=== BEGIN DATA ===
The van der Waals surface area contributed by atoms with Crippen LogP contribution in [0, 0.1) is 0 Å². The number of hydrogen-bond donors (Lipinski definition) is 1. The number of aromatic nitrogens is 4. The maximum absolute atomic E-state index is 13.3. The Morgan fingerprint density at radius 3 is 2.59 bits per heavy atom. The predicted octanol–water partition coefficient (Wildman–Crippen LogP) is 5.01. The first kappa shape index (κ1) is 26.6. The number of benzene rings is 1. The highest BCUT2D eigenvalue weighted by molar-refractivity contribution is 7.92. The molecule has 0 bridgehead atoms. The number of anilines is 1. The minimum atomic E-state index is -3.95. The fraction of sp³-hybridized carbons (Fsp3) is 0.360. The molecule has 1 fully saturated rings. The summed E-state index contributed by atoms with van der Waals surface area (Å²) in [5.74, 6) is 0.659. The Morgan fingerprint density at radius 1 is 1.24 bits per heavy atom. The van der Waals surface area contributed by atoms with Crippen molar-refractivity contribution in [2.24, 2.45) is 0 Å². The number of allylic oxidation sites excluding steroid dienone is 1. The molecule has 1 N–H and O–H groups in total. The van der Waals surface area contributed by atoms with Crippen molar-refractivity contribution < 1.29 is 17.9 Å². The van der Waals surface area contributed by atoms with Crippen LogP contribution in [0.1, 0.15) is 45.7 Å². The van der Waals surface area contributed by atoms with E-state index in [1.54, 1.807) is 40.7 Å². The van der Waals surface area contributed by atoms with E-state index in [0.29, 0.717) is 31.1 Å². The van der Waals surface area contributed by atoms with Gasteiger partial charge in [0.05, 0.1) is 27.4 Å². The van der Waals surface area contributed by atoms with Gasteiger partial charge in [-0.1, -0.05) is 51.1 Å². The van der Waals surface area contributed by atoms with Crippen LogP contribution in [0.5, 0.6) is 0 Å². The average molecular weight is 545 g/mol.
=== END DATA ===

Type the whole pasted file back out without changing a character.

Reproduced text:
The van der Waals surface area contributed by atoms with Crippen LogP contribution in [0, 0.1) is 0 Å². The number of hydrogen-bond donors (Lipinski definition) is 1. The number of aromatic nitrogens is 4. The maximum absolute atomic E-state index is 13.3. The Morgan fingerprint density at radius 3 is 2.59 bits per heavy atom. The predicted octanol–water partition coefficient (Wildman–Crippen LogP) is 5.01. The first kappa shape index (κ1) is 26.6. The number of benzene rings is 1. The highest BCUT2D eigenvalue weighted by molar-refractivity contribution is 7.92. The molecule has 0 bridgehead atoms. The number of anilines is 1. The minimum atomic E-state index is -3.95. The fraction of sp³-hybridized carbons (Fsp3) is 0.360. The molecule has 1 fully saturated rings. The summed E-state index contributed by atoms with van der Waals surface area (Å²) in [5.74, 6) is 0.659. The Morgan fingerprint density at radius 1 is 1.24 bits per heavy atom. The van der Waals surface area contributed by atoms with Crippen molar-refractivity contribution in [2.24, 2.45) is 0 Å². The number of allylic oxidation sites excluding steroid dienone is 1. The molecule has 1 N–H and O–H groups in total. The van der Waals surface area contributed by atoms with Crippen molar-refractivity contribution < 1.29 is 17.9 Å². The van der Waals surface area contributed by atoms with Crippen LogP contribution in [0.1, 0.15) is 45.7 Å². The van der Waals surface area contributed by atoms with E-state index in [1.54, 1.807) is 40.7 Å². The van der Waals surface area contributed by atoms with E-state index in [0.29, 0.717) is 31.1 Å². The van der Waals surface area contributed by atoms with Gasteiger partial charge in [0.05, 0.1) is 27.4 Å². The van der Waals surface area contributed by atoms with Gasteiger partial charge in [-0.1, -0.05) is 51.1 Å². The van der Waals surface area contributed by atoms with Crippen LogP contribution in [0.5, 0.6) is 0 Å². The average molecular weight is 545 g/mol.